Every time this Gospel text rolls around, I find myself annoyed by it for what Jesus has to say today makes no sense to me at all. I mean, truly, what is this business about the dead burying their own dead? And then I remembered…
It was the summer before I was to begin my seminary internship. For the last couple of years I had been blessed with a wonderful part-time job working for the American Lutheran Church Women out of the office of the old American Lutheran Church in downtown Minneapolis. During those years before the merger which formed the ELCA, the women of the church decided to preserve their history for future generations and I was hired to serve as the project manager.
I loved the work. I loved digging into church archives, interviewing leaders about their experience, organizing time lines, and searching for old photographs. I loved being part of something that mattered. And I loved the people I worked with. Indeed, from that vantage point I was able to experience first hand the deep call lived out by people at all ‘levels’ and expressions of the church.
So as I said, it was the summer before I was to begin my seminary internship. I was anxious — more anxious even than that early day in June two years before when I drove myself to St. Paul and moved into the dorm. I knew what school looked like. I had already done that for sixteen years. I also knew what church life looked like for I had been part of the faith community since birth. Only, as I have perhaps shared before, life in the congregation where I grew up had not always been easy and I was more than a little nervous about this next step in my life where I would be trying on what it would be to be a leader in such a setting. In addition, unlike many today, I had no experience of women pastors whatsoever and so much of what lay before me felt especially unknown.
At the same time, the church at that level was going through a transition of its own. All around us those who had no intention of moving to Chicago with the new churchwide expression of the church, were making changes. My immediate supervisor, in fact, was leaving for other work and I learned that someone had suggested I be considered for the position Only I also heard that our director Bonnie Jensen had replied, “‘No. Janet has other things she needs to be about now.”
I can remember being a little peeved about that. I can recall wishing I had been allowed to make that decision myself. Deep down, though, I knew then as I know now that had I decided to stay there and finish out that work — assuming I would have even been given the opportunity— my motivation would have been all wrong. I would have been acting out of fear and not hope and as the wise person who never even engaged me in so much as a conversation about that option knew, it could have derailed my call for years to come. No, technically, it was not ‘the dead burying their own dead,’ but it was people putting an end to something. It was to make way for something new, yes, but my part would have only been to put an end to something without any other future in sight.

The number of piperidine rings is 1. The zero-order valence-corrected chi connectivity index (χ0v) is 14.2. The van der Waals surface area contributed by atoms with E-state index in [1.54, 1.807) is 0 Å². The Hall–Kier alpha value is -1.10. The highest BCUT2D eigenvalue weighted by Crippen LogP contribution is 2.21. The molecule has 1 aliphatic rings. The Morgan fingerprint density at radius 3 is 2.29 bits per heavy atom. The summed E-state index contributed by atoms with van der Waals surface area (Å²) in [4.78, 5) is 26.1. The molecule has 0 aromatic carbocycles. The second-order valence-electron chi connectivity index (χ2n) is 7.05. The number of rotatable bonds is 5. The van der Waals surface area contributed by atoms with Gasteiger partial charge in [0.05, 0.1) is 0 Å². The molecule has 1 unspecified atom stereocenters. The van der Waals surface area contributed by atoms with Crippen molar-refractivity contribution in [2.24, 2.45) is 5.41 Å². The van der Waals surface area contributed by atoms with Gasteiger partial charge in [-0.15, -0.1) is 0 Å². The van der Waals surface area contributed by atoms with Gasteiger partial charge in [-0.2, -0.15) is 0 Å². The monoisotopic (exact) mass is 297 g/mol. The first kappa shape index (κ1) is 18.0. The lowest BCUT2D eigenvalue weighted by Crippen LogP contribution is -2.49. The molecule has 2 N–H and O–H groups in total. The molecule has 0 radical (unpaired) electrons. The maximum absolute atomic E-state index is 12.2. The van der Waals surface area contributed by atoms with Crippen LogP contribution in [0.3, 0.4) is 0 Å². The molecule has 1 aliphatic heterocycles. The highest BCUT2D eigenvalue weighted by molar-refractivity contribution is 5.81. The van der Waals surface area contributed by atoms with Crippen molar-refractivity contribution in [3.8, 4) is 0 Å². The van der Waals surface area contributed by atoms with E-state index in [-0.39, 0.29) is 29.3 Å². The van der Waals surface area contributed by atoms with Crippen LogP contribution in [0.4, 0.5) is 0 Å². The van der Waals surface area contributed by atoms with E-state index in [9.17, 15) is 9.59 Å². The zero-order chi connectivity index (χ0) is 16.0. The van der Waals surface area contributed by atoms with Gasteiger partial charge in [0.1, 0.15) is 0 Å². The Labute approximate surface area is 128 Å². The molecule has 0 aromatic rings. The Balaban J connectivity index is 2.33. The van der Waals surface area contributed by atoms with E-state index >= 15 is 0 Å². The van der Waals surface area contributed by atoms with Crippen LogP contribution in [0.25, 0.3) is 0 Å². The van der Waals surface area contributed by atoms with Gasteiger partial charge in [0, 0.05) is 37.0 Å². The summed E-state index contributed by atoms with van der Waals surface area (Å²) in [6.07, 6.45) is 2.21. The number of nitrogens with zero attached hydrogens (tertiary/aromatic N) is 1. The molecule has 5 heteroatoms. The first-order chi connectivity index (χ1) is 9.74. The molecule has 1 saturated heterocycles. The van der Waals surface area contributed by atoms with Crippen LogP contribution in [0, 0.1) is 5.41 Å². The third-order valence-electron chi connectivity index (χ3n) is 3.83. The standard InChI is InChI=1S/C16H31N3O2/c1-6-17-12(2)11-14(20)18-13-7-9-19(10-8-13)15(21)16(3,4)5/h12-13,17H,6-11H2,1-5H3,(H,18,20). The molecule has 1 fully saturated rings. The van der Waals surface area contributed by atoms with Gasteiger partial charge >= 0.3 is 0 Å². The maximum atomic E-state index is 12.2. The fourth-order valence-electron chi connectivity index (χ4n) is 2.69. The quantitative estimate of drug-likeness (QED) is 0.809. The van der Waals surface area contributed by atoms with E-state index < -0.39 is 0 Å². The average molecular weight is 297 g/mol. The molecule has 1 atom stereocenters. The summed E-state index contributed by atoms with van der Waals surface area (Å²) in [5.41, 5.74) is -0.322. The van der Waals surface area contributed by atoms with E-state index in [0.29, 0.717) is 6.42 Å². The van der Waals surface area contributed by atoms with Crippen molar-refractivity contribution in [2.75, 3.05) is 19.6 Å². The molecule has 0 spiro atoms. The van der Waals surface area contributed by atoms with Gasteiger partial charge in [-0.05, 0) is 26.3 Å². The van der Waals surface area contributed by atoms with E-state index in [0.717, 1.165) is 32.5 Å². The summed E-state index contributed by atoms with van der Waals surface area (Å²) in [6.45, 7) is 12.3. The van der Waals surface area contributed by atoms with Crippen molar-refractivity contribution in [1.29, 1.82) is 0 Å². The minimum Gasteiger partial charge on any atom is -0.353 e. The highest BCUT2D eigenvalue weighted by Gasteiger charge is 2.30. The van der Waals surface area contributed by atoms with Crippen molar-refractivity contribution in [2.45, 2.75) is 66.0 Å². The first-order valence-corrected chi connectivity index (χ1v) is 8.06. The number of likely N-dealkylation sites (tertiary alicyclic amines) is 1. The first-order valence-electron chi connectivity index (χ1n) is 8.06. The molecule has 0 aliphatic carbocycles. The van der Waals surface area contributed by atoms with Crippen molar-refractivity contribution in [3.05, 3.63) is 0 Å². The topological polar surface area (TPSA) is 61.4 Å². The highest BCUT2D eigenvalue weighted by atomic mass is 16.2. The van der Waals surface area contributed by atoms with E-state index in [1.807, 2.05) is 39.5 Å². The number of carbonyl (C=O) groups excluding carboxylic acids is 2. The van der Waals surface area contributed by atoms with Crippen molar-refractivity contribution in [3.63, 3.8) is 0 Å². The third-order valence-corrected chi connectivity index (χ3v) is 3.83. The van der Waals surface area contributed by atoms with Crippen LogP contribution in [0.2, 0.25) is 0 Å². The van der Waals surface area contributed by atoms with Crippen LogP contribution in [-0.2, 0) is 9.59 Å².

Now not everything went smoothly after that. My internship like so many others had its share of bumps. I found myself lonely and uncertain and questioning through a good part of it. When it felt darkest I can remember writing a letter (back when letter writing was more common) to Bonnie, sensing she would understand. One late night she called me up. She let me talk. And then she said three words which I have never forgotten. She said simply, “God values you.” It was all I needed to hear.
Oh yes, it is so that there is a great deal I do not understand in this week’s Gospel lesson. It makes me twitch more than a little to think of the poor man who was told that if he wished to follow Jesus he needed to leave right away — leaving others to bury his father. It’s hard to see what harm would be done by someone simply going home to say good-bye. And yet, like my old boss, Jesus knew that there are times when we must simply move forward. His face was ‘set towards Jerusalem.’ The city where he would share a last meal with his disciples. Where one would betray and another would deny and others would flee in fear and horror. Where he would die an unspeakable death to remind us all of just how much God values us. Jesus set his face towards Jerusalem and you and I are called to do the same as we follow him. And once we have heard that call in all ways that matter there is no turning back. Not for anything. Not even those very good things which meant so much before. There is no turning back.
Of course it is so that the import of this may not always seem as clear in our life of faith as it was so long ago for a 25 year old seminary student about to go on her internship. To be sure, in the day to day none of us have the hindsight that I now have looking back on that summer which turned out to be a turning point in my life. So perhaps we would do well to presume that every day is a day, like Jesus, when we are urged to ‘set our faces towards Jerusalem.’ Every single day we must have our ears, our eyes, our hearts open to answer Jesus’ call, knowing that there is no turning back. Not now and not ever. And what wondrous days those promise to be as we hear and realize anew how much God values us each one. What wondrous days these are as we follow Jesus by passing this truth along so others might hear it, too.
- What do you think Jesus means when he says the dead should bury their own dead? How have you experienced this to be true in your life?
- Can you think of times when such a clear choice was placed before you? How did you experience Jesus’ call in those times?